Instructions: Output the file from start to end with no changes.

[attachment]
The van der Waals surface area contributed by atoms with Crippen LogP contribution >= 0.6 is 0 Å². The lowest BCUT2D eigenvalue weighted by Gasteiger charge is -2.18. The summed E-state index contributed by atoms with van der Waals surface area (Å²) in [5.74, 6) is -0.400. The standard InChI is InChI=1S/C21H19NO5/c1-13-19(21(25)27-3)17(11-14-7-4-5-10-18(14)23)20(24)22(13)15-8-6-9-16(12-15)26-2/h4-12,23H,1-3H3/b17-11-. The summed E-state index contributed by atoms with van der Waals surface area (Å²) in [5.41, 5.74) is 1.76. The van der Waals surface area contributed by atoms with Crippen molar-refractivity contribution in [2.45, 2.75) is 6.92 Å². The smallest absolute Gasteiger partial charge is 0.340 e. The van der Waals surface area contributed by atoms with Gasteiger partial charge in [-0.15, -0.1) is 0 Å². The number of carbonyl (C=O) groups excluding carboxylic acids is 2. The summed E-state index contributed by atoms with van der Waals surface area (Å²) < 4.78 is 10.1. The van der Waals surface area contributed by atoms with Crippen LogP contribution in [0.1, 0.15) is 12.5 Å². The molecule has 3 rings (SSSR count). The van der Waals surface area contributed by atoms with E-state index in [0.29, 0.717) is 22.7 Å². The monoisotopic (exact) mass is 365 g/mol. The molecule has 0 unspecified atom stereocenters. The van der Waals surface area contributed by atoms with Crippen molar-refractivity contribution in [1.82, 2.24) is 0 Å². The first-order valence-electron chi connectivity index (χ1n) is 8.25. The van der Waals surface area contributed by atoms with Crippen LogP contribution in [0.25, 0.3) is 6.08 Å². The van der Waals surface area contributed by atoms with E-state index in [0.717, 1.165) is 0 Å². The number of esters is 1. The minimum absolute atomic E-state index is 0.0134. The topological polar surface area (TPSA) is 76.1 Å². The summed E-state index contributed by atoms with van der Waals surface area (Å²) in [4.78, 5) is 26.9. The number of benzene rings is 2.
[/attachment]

The van der Waals surface area contributed by atoms with Crippen LogP contribution >= 0.6 is 0 Å². The lowest BCUT2D eigenvalue weighted by Gasteiger charge is -2.18. The summed E-state index contributed by atoms with van der Waals surface area (Å²) in [5.74, 6) is -0.400. The standard InChI is InChI=1S/C21H19NO5/c1-13-19(21(25)27-3)17(11-14-7-4-5-10-18(14)23)20(24)22(13)15-8-6-9-16(12-15)26-2/h4-12,23H,1-3H3/b17-11-. The summed E-state index contributed by atoms with van der Waals surface area (Å²) in [5.41, 5.74) is 1.76. The van der Waals surface area contributed by atoms with Crippen molar-refractivity contribution in [2.45, 2.75) is 6.92 Å². The smallest absolute Gasteiger partial charge is 0.340 e. The van der Waals surface area contributed by atoms with Gasteiger partial charge in [-0.15, -0.1) is 0 Å². The number of carbonyl (C=O) groups excluding carboxylic acids is 2. The summed E-state index contributed by atoms with van der Waals surface area (Å²) < 4.78 is 10.1. The van der Waals surface area contributed by atoms with Crippen LogP contribution in [0.1, 0.15) is 12.5 Å². The molecule has 3 rings (SSSR count). The van der Waals surface area contributed by atoms with E-state index in [0.29, 0.717) is 22.7 Å². The monoisotopic (exact) mass is 365 g/mol. The molecule has 0 unspecified atom stereocenters. The van der Waals surface area contributed by atoms with Crippen molar-refractivity contribution in [1.82, 2.24) is 0 Å². The first-order valence-electron chi connectivity index (χ1n) is 8.25. The van der Waals surface area contributed by atoms with Crippen LogP contribution in [0.25, 0.3) is 6.08 Å². The van der Waals surface area contributed by atoms with E-state index in [0.717, 1.165) is 0 Å². The number of esters is 1. The minimum absolute atomic E-state index is 0.0134. The topological polar surface area (TPSA) is 76.1 Å². The summed E-state index contributed by atoms with van der Waals surface area (Å²) in [4.78, 5) is 26.9. The number of benzene rings is 2.